Speak Lord: My protector

Prophet Louvres.jpg


Jeremiah said:

I hear so many disparaging me,
‘“Terror from every side!”
Denounce him! Let us denounce him!’

All those who used to be my friends watched for my downfall, ‘Perhaps he will be seduced into error. Then we will master him and take our revenge!’

But the Lord is at my side, a mighty hero; my opponents will stumble, mastered,
confounded by their failure;
everlasting, unforgettable disgrace will be theirs.

But you, O Lord of Hosts, you who probe with justice, who scrutinise the loins and heart, let me see the vengeance you will take on them, for I have committed my cause to you.

Sing to the Lord, praise the Lord, for he has delivered the soul of the needy from the hands of evil men.

Jeremiah 20:10-13

The First reading at Mass today comes from the prophet of Jeremiah and tells both of his trials and persecution, and, especially, of his trust in the Lord who is his protector, even as he endures hurt and harm.

The hurt and harm is passing. The Lord will sustain him in this, and deliver him into newness of life; where love and care and security will be his; where his faithfulness, achieved at his cost and with God’s help, will meet with reward.

Jeremiah prays for his opponents to stumble, be thwarted and disgraced. It is understandable…. But the teaching of the Gospel moves us beyond that desire for revenge and ‘satisfaction’.

In the love of God made known in Christ, we are to learn to love our enemies too. We are called to victory with God, and for all peoples.

Prophet. Louvre, Paris. (c) 2017, Allen Morris


Speak Lord: Our strength, our hope.

Strength, St IsaacThe first reading for Mass today, the 4th Sunday of Ordinary Time, comes from the prophet Jeremiah.

In the days of Josiah, the word of the Lord was addressed to me, saying:

‘Before I formed you in the womb I knew you;
before you came to birth I consecrated you;
I have appointed you as prophet to the nations.

‘So now brace yourself for action.
Stand up and tell them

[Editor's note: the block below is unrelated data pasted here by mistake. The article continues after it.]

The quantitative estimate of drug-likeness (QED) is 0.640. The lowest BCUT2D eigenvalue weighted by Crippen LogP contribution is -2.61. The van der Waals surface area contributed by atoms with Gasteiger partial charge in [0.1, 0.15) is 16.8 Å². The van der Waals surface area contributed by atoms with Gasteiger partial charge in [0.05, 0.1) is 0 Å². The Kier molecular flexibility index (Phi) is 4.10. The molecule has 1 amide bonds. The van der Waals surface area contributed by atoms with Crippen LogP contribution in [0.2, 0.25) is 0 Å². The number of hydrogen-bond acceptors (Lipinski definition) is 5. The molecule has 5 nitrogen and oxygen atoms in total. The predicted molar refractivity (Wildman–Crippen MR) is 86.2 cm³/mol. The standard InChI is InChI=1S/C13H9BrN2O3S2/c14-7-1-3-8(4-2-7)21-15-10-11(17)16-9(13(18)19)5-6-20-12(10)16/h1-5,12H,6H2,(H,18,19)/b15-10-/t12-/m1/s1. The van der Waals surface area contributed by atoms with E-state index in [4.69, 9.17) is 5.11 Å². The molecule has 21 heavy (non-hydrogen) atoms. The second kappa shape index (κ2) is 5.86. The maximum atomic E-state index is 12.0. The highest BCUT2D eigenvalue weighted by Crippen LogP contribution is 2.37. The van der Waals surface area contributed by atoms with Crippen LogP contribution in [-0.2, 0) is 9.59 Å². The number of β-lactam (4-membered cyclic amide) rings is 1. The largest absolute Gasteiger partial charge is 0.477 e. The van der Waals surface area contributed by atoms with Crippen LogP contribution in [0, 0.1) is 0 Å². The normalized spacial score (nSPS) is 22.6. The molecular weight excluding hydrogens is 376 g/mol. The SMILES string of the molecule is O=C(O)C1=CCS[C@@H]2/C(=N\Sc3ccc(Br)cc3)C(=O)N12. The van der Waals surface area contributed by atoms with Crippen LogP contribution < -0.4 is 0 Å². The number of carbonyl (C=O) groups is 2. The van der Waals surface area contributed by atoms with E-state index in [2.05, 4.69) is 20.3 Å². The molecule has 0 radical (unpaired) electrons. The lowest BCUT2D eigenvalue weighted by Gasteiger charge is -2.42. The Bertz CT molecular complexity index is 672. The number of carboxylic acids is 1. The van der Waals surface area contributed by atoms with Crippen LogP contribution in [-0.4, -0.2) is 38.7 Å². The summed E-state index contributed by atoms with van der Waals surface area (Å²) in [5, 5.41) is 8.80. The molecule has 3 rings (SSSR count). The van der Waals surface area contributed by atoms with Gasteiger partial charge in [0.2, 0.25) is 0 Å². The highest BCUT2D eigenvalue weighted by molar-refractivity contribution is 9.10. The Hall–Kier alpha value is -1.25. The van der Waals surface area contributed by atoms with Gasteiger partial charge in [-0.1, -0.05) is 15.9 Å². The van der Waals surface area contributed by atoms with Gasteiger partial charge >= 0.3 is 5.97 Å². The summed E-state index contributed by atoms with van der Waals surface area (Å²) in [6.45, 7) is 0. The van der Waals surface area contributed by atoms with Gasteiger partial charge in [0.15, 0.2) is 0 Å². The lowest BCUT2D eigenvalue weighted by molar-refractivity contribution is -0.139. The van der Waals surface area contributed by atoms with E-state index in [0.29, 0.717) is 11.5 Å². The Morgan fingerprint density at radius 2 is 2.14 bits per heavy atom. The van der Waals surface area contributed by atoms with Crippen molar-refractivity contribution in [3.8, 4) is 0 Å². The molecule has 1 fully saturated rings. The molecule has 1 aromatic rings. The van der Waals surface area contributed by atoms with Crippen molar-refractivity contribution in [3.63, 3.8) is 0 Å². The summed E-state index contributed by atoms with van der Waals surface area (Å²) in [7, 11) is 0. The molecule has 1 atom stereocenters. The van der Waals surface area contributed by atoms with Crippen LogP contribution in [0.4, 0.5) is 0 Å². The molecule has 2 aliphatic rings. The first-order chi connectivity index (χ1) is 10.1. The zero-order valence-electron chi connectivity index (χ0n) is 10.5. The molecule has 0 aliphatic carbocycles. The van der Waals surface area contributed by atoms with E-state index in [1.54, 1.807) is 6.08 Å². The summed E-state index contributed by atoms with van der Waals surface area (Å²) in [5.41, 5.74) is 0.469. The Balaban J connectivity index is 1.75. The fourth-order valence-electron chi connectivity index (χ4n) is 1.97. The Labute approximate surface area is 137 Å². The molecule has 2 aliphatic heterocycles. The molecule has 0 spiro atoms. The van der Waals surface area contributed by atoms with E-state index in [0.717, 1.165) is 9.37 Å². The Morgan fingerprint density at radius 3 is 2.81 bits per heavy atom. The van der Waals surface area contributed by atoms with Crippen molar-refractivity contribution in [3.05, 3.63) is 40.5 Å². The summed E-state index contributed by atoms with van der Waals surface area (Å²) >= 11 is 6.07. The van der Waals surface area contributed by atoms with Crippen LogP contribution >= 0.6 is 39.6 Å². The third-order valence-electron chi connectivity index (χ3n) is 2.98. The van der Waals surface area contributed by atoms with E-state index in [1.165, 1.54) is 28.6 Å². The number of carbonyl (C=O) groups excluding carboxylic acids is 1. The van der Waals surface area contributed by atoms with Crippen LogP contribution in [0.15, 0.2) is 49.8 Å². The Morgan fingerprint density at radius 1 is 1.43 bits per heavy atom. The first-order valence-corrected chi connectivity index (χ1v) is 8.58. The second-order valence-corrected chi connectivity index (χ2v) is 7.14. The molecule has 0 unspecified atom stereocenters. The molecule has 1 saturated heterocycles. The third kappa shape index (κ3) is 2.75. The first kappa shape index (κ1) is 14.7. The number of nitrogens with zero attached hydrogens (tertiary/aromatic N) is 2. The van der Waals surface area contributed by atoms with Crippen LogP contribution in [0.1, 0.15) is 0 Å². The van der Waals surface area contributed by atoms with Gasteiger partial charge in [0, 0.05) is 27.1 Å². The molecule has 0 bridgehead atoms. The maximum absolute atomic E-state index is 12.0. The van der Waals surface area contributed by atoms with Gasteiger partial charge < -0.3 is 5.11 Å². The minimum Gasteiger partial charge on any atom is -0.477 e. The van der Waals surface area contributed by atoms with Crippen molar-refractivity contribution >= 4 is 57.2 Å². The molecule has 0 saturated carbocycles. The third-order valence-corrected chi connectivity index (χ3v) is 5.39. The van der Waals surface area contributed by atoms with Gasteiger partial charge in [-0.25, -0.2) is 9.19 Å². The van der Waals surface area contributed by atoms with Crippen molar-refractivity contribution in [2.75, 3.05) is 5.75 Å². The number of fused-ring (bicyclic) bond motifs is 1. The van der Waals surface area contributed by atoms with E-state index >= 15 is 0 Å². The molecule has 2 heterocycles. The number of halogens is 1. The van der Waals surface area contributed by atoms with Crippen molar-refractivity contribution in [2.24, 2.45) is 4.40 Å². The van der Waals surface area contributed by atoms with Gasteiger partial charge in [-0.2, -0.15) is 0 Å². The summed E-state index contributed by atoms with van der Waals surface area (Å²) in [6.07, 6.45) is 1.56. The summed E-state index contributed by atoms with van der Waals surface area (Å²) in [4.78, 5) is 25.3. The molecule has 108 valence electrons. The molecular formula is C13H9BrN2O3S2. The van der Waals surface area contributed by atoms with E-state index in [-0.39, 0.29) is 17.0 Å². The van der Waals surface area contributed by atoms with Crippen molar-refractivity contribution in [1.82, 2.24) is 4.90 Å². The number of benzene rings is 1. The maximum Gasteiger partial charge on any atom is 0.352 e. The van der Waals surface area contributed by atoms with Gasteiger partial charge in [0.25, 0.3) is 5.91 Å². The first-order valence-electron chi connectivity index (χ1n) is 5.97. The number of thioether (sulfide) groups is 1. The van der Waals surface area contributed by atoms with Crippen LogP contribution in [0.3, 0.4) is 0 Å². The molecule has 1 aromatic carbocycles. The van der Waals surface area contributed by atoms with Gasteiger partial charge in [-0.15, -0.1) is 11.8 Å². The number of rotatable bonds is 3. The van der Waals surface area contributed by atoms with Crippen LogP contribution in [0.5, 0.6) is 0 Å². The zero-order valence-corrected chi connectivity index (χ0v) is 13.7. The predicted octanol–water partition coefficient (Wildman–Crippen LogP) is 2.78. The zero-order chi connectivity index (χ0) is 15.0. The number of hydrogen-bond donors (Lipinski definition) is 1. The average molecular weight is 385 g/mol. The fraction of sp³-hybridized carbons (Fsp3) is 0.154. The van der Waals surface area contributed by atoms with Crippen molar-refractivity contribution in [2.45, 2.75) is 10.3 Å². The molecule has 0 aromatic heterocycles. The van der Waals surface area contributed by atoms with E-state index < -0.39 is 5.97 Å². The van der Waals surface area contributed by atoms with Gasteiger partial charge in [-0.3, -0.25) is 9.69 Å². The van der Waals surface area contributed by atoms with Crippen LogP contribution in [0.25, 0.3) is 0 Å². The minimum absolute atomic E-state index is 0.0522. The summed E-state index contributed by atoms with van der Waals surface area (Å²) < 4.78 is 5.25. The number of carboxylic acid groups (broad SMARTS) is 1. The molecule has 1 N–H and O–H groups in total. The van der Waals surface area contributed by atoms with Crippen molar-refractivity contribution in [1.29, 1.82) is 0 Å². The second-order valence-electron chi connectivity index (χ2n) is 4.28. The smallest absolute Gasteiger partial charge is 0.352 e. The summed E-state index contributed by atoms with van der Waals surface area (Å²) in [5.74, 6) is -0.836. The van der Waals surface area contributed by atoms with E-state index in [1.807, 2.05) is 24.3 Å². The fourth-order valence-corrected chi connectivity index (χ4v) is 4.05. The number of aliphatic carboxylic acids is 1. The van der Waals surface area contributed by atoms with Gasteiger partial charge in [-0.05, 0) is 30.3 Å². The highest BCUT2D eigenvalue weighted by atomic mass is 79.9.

all I command you.
Do not be dismayed at their presence,
or in their presence I will make you dismayed.

‘I, for my part, today will make you
into a fortified city,
a pillar of iron,
and a wall of bronze
to confront all this land:
the kings of Judah, its princes,
its priests and the country people.
They will fight against you
but shall not overcome you,
for I am with you to deliver you –
it is the Lord who speaks.’

Jeremiah 1:4-5,17-19

The prophet receives the word of the Lord that reminds of Israel’s and thus the prophet’s vocation and calling, to be the chosen people, faithful to God, a witness to the nations.

The first reading prepares us for the Gospel in which Israel in Nazareth refuses its calling and rebels against its calling, and its God.

The first reading also prepares us to contemplate the vocation of God in the flesh, strong in his witness, and even in death triumphant in his faithful love.

  • When/how do you rely on the strength of the Lord?
  • For what do you hope in him?

Detail of Door of St Isaac’s Cathedral, St Petersburg. (c) 2015, Allen Morris.

Taste and See: Hope born afresh

Jeremiah French Church

At a time when it is darker and colder and wetter, the Lord speaks of new life and hope..

See, the days are coming – it is the Lord who speaks – when I am going to fulfil the promise I made to the House of Israel and the House of Judah:

‘In those days and at that time,
I will make a virtuous Branch grow for David,
who shall practise honesty and integrity in the land.
In those days Judah shall be saved
and Israel shall dwell in confidence.
And this is the name the city will be called:

Jeremiah 33:14-16


Where in your life – or the lives of those around you – is hope most lacking?

What in the Gospel helps restore a realistic hope?

How might you and others play your part in bringing that hope founded on the Gospel to fulfilment?

Jeremiah from the French Church, Leicester Square, London.  (c) 2007, Allen Morris